Guadalupe Correa-Cabrera

Growing up in South Texas, my friends and I would skip school to cross over to Mexico. We would drink cheap beer and eat tacos on the street, check out the shops and generally cause a ruckus. It was only a few years ago, but then the streets were always filled with tourists, cars and people trying to sell trinkets.

Those days are gone now. The places we once frequented are deserted; tourists are now replaced by armed Mexican military; and shops are replaced by abandoned buildings and bullet holes. The bars we would go to are all gone. The famous restaurants are boarded up and nearly forgotten.

“We were warned that the conflict was bad, but we never thought it would be this bad,” said Yosi Sandler, a recent UT graduate and resident of Monterrey. “It’s crazy to see the streets so empty, and it is so tense you can feel it. It is so corrupt that you can no longer trust cops. We have all heard stories of them turning people into the cartels. Now we try to not stop at the red lights because you can’t trust the car that may pull up next to you.”

If students were looking for a cause to get involved with, this is it. This is not some far-flung war halfway across the world or some nuanced civil war in a country most people have never heard of; the conflict is next door.

Every month the stories from the north of Mexico grow more horrifying. Just this year, mass graves were found near the city of San Fernando, a priest was killed during a gun-fight between two warring factions and a police chief of a Monterrey suburb was shot and killed in his own office when gunmen simply walked through the front door of the station.

UT-Brownsville government professor Guadalupe Correa-Cabrera believes that more than 40,000 civilians have been killed in the north of Mexico since 2006. The number of people who have fled from their homes or voluntarily evacuated is still unknown.

“Most of the guns, 70 to 80 percent are coming from the United States,” Correa-Cabrera said. “People in the north [of Mexico] are living this everyday. Many have left, and of course people are afraid.”

On the other side of the border, however, one can hardly tell that there is a conflict going on. In fact, since the border violence started, the Rio Grande Valley has slowly and quietly benefited as more affluent Mexican families relocate themselves in an attempt to reach safety.

Cities like Brownsville and McAllen have seen a spike in real estate sales and in new business and tax revenue. The city of Brownsville is even planning renovations to the downtown district to accommodate its new residents. South Texas is one of the fastest growing areas in the United States and has received some national recognition because of this. Yet hardly any publications mentions the border violence as a factor.

The popular perception in the United States is that the border violence is being driven by a culture of corruption in Mexico, which is partly true. But the reality is that the violence in Mexico is fueled more by American vices and luxuries than anything else.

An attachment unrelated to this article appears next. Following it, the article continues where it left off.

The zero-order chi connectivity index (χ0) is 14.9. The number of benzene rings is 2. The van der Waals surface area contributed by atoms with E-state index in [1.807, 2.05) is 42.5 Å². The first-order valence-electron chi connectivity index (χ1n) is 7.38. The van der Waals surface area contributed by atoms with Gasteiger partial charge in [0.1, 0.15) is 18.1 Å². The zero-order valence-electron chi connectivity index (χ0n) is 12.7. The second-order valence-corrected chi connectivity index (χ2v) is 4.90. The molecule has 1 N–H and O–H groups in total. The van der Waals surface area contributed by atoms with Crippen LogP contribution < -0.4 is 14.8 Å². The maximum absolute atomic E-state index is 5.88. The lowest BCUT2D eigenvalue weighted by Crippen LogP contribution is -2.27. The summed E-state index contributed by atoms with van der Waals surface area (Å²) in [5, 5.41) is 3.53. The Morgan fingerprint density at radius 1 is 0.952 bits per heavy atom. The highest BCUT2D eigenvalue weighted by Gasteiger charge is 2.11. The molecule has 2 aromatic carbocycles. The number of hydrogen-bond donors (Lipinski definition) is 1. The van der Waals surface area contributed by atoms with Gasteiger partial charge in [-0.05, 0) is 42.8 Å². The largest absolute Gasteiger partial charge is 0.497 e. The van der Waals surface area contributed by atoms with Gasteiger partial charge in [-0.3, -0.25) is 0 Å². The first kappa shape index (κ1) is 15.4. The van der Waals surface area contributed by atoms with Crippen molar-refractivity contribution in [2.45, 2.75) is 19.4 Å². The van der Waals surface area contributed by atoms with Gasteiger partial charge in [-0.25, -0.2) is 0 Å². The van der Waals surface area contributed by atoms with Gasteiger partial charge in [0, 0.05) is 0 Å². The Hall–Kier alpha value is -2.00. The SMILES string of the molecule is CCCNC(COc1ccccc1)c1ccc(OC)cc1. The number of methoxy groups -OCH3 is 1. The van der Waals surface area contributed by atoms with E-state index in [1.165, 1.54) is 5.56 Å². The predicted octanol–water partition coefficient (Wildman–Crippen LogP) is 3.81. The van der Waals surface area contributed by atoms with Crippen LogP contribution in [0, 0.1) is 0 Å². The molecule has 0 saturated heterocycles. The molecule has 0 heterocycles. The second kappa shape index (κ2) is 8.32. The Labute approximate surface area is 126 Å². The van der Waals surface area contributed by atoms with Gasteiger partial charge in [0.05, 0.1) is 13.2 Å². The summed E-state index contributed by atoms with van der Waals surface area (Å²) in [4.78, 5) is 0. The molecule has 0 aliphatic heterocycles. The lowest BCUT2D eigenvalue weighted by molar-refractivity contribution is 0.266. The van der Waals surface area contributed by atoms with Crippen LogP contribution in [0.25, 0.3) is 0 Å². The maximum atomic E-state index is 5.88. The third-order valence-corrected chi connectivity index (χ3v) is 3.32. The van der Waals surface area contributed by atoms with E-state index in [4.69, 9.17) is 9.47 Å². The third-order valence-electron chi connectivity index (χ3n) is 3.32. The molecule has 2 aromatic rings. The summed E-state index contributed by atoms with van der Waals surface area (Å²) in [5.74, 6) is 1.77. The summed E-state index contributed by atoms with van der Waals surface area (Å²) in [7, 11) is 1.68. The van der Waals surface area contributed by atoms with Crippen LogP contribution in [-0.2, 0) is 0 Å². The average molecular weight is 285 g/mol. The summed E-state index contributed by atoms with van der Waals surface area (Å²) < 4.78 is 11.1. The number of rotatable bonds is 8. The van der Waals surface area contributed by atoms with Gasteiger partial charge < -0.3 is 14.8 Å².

Using guns that they easily procure in the United States due to lax gun laws, Mexican cartels are killing each other and anyone in their way for the privilege of selling drugs to Americans.

American officials have been of no help so far. A bungled operation known as Operation Fast And Furious by the Bureau of Alcohol, Tobacco, Firearms and Explosives recently allowed the transfer of hundreds of guns to Mexican cartels.

The American media and leaders have mainly tried to avoid this problem. There must be a change in our habits, in our laws and in the attitudes of leaders on both sides of the border if the situation is to improve. The longer the conflict continues, the more likely that violence will spill over the border and into Texas’ cities. The issue of border violence is deeply complex, and other issues, such as illegal immigration, drug use, poverty, unemployment, hunger and gun rights, continue to compound the problem.

Texas students can and should play a role in stopping the violence. This issue is not going to go away anytime soon, and the longer it is ignored on this side of the border, the worse it will become. A new direction must be taken by both sides. Real immigration reform, and an end to the drug war are just two issues that students can campaign on to help end the violence in Mexico.

As long as there is a market in the United States for cheap drugs and cheap workers, the conflict to supply those services will continue. Students can start on campus by calling for real immigration and drug reform in Texas, and for stricter gun laws. Students could also support and volunteer with grassroots organizations such as the Latin America Working Group to give support to refugees and the families of those affected by the violence.

“There is a lot of misinformation about the issue right now,” Correa-Cabrera said. “Many people don’t understand that there are issues on both sides of the border driving the violence in Mexico. Activism from students in the United States would help. There must be more knowledge about what is happening with the drugs and the guns and what the relationship between the two countries really is like.”



Fisch is a rhetoric and writing senior